Ever since December 2008, the Federal Reserve has held short-term interest rates near zero. This was not only to try to stimulate the housing and credit markets but also to allow the federal government to increase its debt levels without increasing the interest tab picked up by the taxpayers.

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8 Responses

  1. Thanks for demystifying derivatives. On of your best articles.

    Wouldn’t it be great if we could change our financial system! During times of crisis, it seems that change is possible. From the beginning, though, when Washington appointed Alexander Hamilton Sec of Treasury, the newly formed Republic stepped away from its sovereign right to originate money. It gave the money power to the bankers, the bondholders, and the speculators. From the beginning, wealth was granted the greatest entitlement of all: the money power.

    Our beliefs about money are still primitive on the whole. People still think money has to be “worth something”. “Fiat money”, FRN’s, are just paper, and intrinsically worthless. The new Republic was afraid of the money power because the experience of the hyper-inflationary Continental was so fresh. Confidence in the new government was not high. Mistrust of government ran deep. Bankers and money men and a strict adherence to the gold standard would be a better guarantee of the value of money.

    The gold standard is a relic of the past, but lots of unhappy people, perhaps the majority, continually look backwards. They much prefer the guaranteed deflation of the gold standard to the inflating insecurity of “script”.

    And there is another deeply felt attitude towards money that is not obvious until one examines it from the perspective of private property. When you wrap your arms around your stash, there is a little mantra that goes: “Mine! All mine!” This is prehistoric, actually. One can’t have this cozy feeling with Federal Reserve Notes. It has to be precious metals, diamonds, etc. It’s mine, I earned it, it ain’t no communistic “public utility” and the government has no right to take it away from me. The government can’t create it, either.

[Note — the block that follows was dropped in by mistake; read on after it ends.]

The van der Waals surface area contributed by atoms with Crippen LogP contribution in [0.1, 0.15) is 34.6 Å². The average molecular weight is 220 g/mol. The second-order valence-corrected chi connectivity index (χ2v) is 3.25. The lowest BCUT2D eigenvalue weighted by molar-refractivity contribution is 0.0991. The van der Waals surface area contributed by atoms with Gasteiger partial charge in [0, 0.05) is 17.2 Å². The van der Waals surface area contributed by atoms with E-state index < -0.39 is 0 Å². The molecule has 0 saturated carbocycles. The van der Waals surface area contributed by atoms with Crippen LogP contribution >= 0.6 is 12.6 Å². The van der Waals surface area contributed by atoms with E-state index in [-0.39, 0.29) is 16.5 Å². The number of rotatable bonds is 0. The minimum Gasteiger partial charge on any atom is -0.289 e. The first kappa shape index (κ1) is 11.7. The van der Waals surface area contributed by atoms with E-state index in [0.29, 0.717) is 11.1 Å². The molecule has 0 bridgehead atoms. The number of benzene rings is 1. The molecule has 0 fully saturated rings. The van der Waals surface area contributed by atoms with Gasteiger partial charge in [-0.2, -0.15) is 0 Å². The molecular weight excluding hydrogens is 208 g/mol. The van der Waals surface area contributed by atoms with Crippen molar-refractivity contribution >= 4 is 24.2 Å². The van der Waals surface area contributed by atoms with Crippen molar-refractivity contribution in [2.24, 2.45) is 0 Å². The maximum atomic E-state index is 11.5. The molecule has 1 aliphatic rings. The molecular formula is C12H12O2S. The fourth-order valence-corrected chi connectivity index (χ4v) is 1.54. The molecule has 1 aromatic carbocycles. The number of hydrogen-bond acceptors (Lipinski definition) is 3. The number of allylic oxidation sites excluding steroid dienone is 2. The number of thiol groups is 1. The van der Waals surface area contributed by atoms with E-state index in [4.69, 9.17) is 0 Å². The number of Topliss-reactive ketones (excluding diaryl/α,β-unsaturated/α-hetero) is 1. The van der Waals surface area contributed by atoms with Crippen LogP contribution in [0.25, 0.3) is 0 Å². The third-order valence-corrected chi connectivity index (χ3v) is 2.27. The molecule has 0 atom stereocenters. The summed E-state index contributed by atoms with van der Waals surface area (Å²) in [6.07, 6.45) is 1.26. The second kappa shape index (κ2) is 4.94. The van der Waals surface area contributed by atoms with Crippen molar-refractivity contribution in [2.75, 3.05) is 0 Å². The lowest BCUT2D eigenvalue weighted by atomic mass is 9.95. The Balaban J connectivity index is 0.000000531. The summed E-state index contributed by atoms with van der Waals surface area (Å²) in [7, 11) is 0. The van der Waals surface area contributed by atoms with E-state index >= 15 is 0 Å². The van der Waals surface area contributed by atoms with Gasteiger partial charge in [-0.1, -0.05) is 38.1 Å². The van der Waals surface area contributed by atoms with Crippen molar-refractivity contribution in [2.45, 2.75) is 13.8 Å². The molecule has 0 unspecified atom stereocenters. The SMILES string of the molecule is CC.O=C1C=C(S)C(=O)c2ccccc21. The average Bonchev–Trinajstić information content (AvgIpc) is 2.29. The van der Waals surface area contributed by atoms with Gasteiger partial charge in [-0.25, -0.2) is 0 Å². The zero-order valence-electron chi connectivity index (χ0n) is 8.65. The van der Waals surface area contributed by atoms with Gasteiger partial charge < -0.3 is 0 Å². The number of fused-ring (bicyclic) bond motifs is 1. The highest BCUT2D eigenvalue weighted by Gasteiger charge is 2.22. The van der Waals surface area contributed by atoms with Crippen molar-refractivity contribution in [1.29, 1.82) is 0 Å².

To most people, it is unimaginable to just give people money for nothing. You can understand it, I can understand it,, Stephan Zarlenga, CH Douglass, and Richard Cook can understand it. Ben Bernanke and his crew, including the Wall Street slimeballs also understand it, sad to say.

    But the great mass of people do not, which why they get fleeced and will continue to be fleeced for the foreseeable future. I’m not trying to be a bummer. We need a revolution of the sort that didn’t happen in 1776.

    • Thanks. If we have a double dip recession, as some predict, it may be our chance to change the system. But first we’ll need a great deal of education and spreading of ideas. That’s what I keep trying to do, spread information. Ellen

    • All good points Joseph, as usual. The kind of “revolution” I think we need is an economic one, along with an “Economic Declaration of Independence”, complete with an economic (or industrial) legislature and court system.

      Natural resources as well as money should be publicly owned and the public should share in revenues from all natural resources: oil, gold, silver, iron, coal, etc. Even water and air need to be declared as publicly owned resources before they are totally “privatized”, as the other natural resources have been.

      Of course all this was the point of Henry George’s “Progress and Poverty”, written over 100 years ago. The hand of progress is slow indeed.

  2. Great article, Ellen.

    Now, how do we get the message to the rest of the people in the world? I have difficulty explaining to my own family why the government printing money would be better than letting banks create it. It’s like they want to remain ignorant… 😦

    • When “ignorance” becomes far too painful to bear they “will get the message”. That day is rapidly approaching. How much of our economy and culture will be salvageable by that time is anyone’s guess.

      The peaceful education of public opinion is the only safe and secure way to advance civilization.

  3. Another excellent article Ellen!

    I’ve been trying to educate and inform people here in England of the fraud carried out by the banking elite with the corrupt debt- based money- system, regularly using some of your articles, but it can be hard work sometimes getting the penny to drop!

    We are set to launch a campaign in the Uk in September, which I have contributed to but mainly organised by Ben Dyson, the Call 4 Reform monetary reform campaign, with a Bank of England Reform Act drafted!

    I just hope that with the condem government swinging the axe with public sector cuts, more people will be able and willing to see the righteousness and benefit of monetary reform, obviously job losses, tax rises and a probable double-dip recession although awful should help!

    Funny thing well not really funny Ellen, is that the prime minister Cameron and Liberal leader Clegg are both from banking families, talk about looking after ‘vested interests’.

    • Have you looked at the American Monetary Act, proposed by the American Monetary Institute? Stephan Zarlenga & Co have evolved a piece of legislation that you may want to compare with the Bank of England Reform Act. It aspires to assert the sovereign power of government to create money and control the money supply. It would nationalize the Fed and conduct monetary policy in the public interest rather than the private.

  4. […] under: Ellen Brown Articles/Commentary WEB OF DEBT BLOGWall Street banks have been saved from bankruptcy by governments that are now going bankrupt […]

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